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All art is unstable. It's meaning is not necessarily that implied by the author, There is no authorative active voice. There are only multiple readings. David Bowie, 1995

Wednesday, January 4, 2017

Death comes calling.

Apart from the opening horrific images I really enjoyed this. The gory descriptions of butchered women threaded throughout are not for the faint of heart.
Tormand appears to being pursued by a maddened killer trying to indite Tormand for the murders being committed. The fact that he wakes next to a horrifically butchered former lover doesn't argue well for him being held responsible.
Morainn Ross is a wonderful heroine. Sir Tormand Murray is the bad boy who has played the cavalier lover for so long he seems to have reached the satiation point of unmeaningful liaisons. When he sees Morainn he is seized by the Murray blessing of finding his soul mate--not that he can even acknowledge that. He's an unbeliever until it slams him in the face. Even then he's a bit slow on the uptake.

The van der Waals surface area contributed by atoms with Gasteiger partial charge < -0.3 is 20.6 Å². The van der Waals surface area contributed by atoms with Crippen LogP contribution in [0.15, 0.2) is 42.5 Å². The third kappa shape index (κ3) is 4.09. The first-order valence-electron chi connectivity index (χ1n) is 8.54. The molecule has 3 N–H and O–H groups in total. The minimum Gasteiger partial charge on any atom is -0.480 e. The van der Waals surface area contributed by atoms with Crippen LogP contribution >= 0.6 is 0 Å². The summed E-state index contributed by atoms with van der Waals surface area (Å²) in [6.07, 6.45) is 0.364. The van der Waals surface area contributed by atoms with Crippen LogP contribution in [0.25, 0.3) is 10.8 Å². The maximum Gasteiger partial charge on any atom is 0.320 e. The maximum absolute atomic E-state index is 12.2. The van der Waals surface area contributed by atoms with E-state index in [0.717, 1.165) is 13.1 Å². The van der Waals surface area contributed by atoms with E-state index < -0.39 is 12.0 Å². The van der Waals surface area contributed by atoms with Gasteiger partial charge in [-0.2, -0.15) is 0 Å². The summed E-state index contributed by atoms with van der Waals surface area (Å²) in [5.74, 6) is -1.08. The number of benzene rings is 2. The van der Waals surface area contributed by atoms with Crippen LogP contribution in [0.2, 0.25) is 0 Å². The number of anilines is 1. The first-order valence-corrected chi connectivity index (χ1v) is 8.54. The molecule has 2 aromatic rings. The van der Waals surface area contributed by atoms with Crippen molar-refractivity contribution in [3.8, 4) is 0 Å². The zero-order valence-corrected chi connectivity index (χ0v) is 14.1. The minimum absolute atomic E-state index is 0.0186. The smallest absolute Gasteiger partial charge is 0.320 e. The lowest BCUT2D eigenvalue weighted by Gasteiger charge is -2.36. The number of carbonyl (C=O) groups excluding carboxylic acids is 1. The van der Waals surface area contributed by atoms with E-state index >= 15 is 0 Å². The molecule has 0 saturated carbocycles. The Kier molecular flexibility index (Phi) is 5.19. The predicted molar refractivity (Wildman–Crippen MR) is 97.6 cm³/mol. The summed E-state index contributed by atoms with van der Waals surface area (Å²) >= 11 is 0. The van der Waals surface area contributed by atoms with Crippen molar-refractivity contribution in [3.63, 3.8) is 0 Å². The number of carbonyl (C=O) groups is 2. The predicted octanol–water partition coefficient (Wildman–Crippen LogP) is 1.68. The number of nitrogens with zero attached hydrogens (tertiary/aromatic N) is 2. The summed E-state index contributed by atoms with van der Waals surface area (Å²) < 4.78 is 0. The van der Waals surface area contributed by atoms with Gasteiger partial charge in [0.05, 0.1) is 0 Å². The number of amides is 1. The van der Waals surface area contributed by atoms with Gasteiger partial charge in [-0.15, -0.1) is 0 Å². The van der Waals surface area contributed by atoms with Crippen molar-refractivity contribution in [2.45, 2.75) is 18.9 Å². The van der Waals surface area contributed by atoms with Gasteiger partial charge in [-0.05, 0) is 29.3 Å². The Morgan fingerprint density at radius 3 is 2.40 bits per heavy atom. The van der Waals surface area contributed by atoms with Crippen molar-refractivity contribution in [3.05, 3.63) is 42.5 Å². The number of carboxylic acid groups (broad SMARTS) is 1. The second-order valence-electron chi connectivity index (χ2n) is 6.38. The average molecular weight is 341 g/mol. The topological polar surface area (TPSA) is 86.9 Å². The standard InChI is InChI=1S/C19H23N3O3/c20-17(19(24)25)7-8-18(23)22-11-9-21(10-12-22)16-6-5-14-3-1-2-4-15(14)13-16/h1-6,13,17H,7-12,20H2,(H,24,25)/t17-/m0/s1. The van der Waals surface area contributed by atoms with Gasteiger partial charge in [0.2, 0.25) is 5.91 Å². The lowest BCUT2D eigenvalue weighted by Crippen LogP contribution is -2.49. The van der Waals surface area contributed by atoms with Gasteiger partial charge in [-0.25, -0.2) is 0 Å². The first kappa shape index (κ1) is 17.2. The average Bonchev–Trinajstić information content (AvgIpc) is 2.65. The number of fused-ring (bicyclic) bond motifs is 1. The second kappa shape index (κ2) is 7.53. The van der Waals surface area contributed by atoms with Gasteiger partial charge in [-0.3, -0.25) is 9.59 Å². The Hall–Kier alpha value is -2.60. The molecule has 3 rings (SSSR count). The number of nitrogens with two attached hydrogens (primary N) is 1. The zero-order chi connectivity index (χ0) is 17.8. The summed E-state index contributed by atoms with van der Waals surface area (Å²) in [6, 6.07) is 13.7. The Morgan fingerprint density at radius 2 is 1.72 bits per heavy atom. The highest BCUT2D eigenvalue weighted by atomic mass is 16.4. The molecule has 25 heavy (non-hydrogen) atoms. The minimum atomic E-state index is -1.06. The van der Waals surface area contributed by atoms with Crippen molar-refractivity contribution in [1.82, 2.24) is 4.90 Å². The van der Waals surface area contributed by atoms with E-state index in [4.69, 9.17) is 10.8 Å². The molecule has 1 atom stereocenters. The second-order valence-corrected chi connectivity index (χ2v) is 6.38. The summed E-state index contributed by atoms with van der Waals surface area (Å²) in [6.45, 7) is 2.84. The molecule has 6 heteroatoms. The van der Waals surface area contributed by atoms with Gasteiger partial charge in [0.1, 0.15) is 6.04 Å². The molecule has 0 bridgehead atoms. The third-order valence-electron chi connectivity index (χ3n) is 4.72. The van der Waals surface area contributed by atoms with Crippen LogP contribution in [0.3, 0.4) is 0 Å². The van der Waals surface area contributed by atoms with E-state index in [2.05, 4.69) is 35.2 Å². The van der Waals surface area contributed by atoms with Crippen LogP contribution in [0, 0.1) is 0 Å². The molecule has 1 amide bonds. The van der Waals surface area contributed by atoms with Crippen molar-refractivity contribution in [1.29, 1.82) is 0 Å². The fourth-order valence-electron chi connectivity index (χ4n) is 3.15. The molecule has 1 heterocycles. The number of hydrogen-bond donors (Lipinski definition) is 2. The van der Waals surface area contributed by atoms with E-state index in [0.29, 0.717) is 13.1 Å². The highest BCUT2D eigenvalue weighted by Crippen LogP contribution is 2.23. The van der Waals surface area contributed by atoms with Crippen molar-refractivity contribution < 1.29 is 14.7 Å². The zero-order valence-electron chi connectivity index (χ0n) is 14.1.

The tension builds nicely and there are a few mysteries that are solved along the way apart from the identity of the true murderer. Having the blame shifted to Morainn and Tormand is a dastardly touch of misdirection and evil is truly present.
The new rather dishy cover brings it into line with the others of the series.

A NetGalley ARC

Mass Market Paperback (Dec. 2016)


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